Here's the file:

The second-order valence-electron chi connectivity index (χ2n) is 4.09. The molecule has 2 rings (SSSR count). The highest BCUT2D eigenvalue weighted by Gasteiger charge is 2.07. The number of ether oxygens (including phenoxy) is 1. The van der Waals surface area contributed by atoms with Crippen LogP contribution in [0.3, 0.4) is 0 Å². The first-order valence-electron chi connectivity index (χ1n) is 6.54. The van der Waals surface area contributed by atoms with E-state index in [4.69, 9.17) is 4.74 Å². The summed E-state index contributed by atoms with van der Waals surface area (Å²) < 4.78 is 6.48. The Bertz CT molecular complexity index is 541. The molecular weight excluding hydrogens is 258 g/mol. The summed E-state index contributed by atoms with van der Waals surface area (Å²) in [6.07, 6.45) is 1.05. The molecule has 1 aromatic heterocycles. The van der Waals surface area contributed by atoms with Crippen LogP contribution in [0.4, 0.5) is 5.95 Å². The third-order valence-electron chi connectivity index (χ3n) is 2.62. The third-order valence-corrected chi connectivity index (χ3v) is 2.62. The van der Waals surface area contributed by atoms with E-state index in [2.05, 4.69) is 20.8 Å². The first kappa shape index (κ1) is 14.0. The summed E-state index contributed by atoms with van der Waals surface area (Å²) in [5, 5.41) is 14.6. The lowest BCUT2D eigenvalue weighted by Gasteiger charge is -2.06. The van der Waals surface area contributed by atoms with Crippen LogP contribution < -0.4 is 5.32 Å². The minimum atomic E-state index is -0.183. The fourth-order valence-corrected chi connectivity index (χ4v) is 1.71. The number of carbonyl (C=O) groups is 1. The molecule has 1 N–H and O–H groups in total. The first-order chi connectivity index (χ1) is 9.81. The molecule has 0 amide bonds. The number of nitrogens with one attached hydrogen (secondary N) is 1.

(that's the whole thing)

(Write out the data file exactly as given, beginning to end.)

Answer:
The second-order valence-electron chi connectivity index (χ2n) is 4.09. The molecule has 2 rings (SSSR count). The highest BCUT2D eigenvalue weighted by Gasteiger charge is 2.07. The number of ether oxygens (including phenoxy) is 1. The van der Waals surface area contributed by atoms with Crippen LogP contribution in [0.3, 0.4) is 0 Å². The first-order valence-electron chi connectivity index (χ1n) is 6.54. The van der Waals surface area contributed by atoms with E-state index in [4.69, 9.17) is 4.74 Å². The summed E-state index contributed by atoms with van der Waals surface area (Å²) < 4.78 is 6.48. The Bertz CT molecular complexity index is 541. The molecular weight excluding hydrogens is 258 g/mol. The summed E-state index contributed by atoms with van der Waals surface area (Å²) in [6.07, 6.45) is 1.05. The molecule has 1 aromatic heterocycles. The van der Waals surface area contributed by atoms with Crippen LogP contribution in [0.4, 0.5) is 5.95 Å². The third-order valence-electron chi connectivity index (χ3n) is 2.62. The third-order valence-corrected chi connectivity index (χ3v) is 2.62. The van der Waals surface area contributed by atoms with E-state index in [2.05, 4.69) is 20.8 Å². The first kappa shape index (κ1) is 14.0. The summed E-state index contributed by atoms with van der Waals surface area (Å²) in [5, 5.41) is 14.6. The lowest BCUT2D eigenvalue weighted by Gasteiger charge is -2.06. The van der Waals surface area contributed by atoms with Crippen LogP contribution < -0.4 is 5.32 Å². The minimum atomic E-state index is -0.183. The fourth-order valence-corrected chi connectivity index (χ4v) is 1.71. The number of carbonyl (C=O) groups is 1. The molecule has 1 N–H and O–H groups in total. The first-order chi connectivity index (χ1) is 9.81. The molecule has 0 amide bonds. The number of nitrogens with one attached hydrogen (secondary N) is 1.